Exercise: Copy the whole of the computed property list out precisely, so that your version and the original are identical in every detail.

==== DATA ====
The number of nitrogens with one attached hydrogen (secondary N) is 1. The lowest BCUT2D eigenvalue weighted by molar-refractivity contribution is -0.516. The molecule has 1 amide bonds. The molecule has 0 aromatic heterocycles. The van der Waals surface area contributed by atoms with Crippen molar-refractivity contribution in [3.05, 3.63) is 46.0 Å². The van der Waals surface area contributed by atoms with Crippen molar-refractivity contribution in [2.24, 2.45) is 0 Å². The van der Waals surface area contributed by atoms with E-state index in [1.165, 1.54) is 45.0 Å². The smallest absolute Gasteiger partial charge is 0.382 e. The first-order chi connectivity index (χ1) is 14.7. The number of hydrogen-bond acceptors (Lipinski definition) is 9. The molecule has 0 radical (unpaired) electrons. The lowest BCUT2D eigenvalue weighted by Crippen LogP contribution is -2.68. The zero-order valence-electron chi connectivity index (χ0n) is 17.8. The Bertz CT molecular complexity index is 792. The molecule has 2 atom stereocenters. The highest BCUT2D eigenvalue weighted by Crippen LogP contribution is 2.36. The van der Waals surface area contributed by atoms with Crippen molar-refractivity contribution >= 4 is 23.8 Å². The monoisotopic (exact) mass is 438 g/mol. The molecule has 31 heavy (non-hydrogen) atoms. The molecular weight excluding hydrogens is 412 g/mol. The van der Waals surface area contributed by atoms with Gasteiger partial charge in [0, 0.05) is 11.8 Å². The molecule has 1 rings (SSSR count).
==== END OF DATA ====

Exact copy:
The number of nitrogens with one attached hydrogen (secondary N) is 1. The lowest BCUT2D eigenvalue weighted by molar-refractivity contribution is -0.516. The molecule has 1 amide bonds. The molecule has 0 aromatic heterocycles. The van der Waals surface area contributed by atoms with Crippen molar-refractivity contribution in [3.05, 3.63) is 46.0 Å². The van der Waals surface area contributed by atoms with Crippen molar-refractivity contribution in [2.24, 2.45) is 0 Å². The van der Waals surface area contributed by atoms with E-state index in [1.165, 1.54) is 45.0 Å². The smallest absolute Gasteiger partial charge is 0.382 e. The first-order chi connectivity index (χ1) is 14.7. The number of hydrogen-bond acceptors (Lipinski definition) is 9. The molecule has 0 radical (unpaired) electrons. The lowest BCUT2D eigenvalue weighted by Crippen LogP contribution is -2.68. The zero-order valence-electron chi connectivity index (χ0n) is 17.8. The Bertz CT molecular complexity index is 792. The molecule has 2 atom stereocenters. The highest BCUT2D eigenvalue weighted by Crippen LogP contribution is 2.36. The van der Waals surface area contributed by atoms with Crippen molar-refractivity contribution >= 4 is 23.8 Å². The monoisotopic (exact) mass is 438 g/mol. The molecule has 31 heavy (non-hydrogen) atoms. The molecular weight excluding hydrogens is 412 g/mol. The van der Waals surface area contributed by atoms with Gasteiger partial charge in [0, 0.05) is 11.8 Å². The molecule has 1 rings (SSSR count).